Term of Award
Master of Science, Electrical Engineering
Document Type and Release Option
Thesis (restricted to Georgia Southern)
Copyright Statement / License for Reuse
This work is licensed under a Creative Commons Attribution 4.0 License.
Department of Electrical Engineering
Committee Member 1
Committee Member 2
The modern power grid has become increasingly dependent on wireless communications to fulfill its duties. These new, more automatic, hands-off grids have become cyber-physical power systems. This more recent, more decentralized power grid has created profound changes in how power is generated and distributed. Moreover, to better accommodate these newer technologies inside the older legacy grid, more devices that can connect to or interact with the Internet have been required for sensor and actuator information to be collected, transmitted, and then processed. These devices have created what is known as the Internet of Things (IoT) in the power stations. This creates a more efficient and consistent power grid with less need for human assistance or interference. Of course, the increased utilization of cyber-physical power systems in the modern world has created an increasing concern about what would happen should some person or group stage a cyber-attack on the power grid. In that vein, there is much to identify and quantify the vulnerabilities associated with Supervisory Control and Data Acquisition (SCADA) and Industrial Control System (ICS) devices. It’s still primarily believed that current systems are vulnerable and need improvements as they may suffer from the same issues as the existing systems. This thesis will provide a brief overview of the threats to the power grid and how they are currently being combated. In addition, a potential machine learning neural network-based anomaly detection will be discussed.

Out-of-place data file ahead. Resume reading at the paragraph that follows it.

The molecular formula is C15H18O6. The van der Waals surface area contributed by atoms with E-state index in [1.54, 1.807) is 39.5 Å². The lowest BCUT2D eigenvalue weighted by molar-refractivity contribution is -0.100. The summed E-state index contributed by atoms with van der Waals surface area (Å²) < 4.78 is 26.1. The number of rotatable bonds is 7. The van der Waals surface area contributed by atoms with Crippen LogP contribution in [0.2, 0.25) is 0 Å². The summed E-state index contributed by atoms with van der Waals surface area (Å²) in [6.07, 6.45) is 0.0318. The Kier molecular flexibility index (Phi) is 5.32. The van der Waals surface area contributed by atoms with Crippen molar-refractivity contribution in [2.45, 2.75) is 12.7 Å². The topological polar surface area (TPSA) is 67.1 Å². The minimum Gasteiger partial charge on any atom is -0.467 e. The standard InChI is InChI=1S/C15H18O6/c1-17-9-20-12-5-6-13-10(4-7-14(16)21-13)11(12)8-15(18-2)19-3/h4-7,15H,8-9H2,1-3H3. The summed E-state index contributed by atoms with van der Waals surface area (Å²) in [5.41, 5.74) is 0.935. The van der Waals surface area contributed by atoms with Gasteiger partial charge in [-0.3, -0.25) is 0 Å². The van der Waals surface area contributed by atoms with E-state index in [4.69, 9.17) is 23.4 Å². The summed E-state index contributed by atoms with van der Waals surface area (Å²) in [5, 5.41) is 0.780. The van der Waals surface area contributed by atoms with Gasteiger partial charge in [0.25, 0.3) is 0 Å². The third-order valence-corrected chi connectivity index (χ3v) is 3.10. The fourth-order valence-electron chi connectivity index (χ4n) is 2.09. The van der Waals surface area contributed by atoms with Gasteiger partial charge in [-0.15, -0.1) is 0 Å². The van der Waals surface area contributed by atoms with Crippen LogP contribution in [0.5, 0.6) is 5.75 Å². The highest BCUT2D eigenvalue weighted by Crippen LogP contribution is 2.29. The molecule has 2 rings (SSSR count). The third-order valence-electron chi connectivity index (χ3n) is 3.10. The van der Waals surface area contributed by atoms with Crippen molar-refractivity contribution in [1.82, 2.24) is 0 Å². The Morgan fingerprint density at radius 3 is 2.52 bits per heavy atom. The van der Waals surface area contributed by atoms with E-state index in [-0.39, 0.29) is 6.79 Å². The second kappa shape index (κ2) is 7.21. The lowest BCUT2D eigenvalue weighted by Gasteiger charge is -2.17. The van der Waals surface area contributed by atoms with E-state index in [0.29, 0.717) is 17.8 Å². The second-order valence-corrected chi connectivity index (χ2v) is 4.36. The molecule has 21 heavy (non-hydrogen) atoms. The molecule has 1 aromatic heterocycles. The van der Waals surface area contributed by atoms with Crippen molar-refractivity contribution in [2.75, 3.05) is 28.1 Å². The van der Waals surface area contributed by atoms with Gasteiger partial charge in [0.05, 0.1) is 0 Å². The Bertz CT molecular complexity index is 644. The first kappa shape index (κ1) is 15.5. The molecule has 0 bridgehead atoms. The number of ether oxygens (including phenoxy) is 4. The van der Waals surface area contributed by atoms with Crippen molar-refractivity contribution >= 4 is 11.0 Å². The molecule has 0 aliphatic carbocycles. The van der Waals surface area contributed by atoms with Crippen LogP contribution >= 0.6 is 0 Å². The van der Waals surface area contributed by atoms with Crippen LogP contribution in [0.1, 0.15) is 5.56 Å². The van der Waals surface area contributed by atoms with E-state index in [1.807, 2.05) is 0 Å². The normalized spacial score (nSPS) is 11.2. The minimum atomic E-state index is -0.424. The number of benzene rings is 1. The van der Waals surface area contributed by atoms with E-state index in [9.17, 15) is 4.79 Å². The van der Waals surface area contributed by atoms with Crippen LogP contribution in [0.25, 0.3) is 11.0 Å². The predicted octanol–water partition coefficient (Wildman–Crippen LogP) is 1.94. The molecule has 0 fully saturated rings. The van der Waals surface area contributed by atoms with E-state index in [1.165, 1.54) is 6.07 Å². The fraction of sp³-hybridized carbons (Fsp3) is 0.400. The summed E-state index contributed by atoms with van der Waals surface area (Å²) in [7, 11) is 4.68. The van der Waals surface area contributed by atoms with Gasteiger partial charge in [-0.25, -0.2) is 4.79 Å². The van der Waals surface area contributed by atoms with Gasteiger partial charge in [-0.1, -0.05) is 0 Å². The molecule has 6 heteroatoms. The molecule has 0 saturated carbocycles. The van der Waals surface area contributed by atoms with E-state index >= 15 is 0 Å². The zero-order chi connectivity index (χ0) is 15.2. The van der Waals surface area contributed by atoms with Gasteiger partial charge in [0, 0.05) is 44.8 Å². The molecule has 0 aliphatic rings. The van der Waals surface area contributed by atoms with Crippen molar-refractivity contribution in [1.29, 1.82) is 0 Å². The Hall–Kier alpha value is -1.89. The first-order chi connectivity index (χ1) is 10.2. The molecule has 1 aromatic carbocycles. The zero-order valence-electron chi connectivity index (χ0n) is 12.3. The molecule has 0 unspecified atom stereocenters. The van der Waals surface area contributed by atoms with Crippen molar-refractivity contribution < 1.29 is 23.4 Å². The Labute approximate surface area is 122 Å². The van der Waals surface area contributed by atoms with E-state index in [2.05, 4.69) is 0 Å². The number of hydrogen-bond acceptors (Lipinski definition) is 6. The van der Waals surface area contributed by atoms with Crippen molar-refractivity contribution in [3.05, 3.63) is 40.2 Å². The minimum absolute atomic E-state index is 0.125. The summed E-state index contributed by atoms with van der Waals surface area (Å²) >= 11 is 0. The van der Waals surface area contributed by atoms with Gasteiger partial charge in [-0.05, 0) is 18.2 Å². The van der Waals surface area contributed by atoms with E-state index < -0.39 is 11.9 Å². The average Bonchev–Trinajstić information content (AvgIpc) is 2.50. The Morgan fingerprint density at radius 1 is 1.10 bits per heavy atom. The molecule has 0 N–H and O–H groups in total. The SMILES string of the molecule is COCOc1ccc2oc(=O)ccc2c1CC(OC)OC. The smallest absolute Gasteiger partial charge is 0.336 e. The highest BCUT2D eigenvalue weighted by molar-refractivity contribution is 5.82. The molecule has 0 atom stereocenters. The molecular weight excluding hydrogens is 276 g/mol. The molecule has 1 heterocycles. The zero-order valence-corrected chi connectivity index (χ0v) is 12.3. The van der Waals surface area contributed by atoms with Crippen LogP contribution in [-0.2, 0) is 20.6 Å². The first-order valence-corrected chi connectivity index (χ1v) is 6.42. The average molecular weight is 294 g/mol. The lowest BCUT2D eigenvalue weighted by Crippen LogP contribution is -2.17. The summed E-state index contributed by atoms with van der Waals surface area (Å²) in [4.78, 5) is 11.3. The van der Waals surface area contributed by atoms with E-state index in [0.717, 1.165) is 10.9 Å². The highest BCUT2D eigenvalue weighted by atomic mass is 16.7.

Savage, Dylan, "Improving Cyber Security in Power Systems Using Neural Networks" (2022). Electronic Theses and Dissertations. 2482.
Research Data and Supplementary Material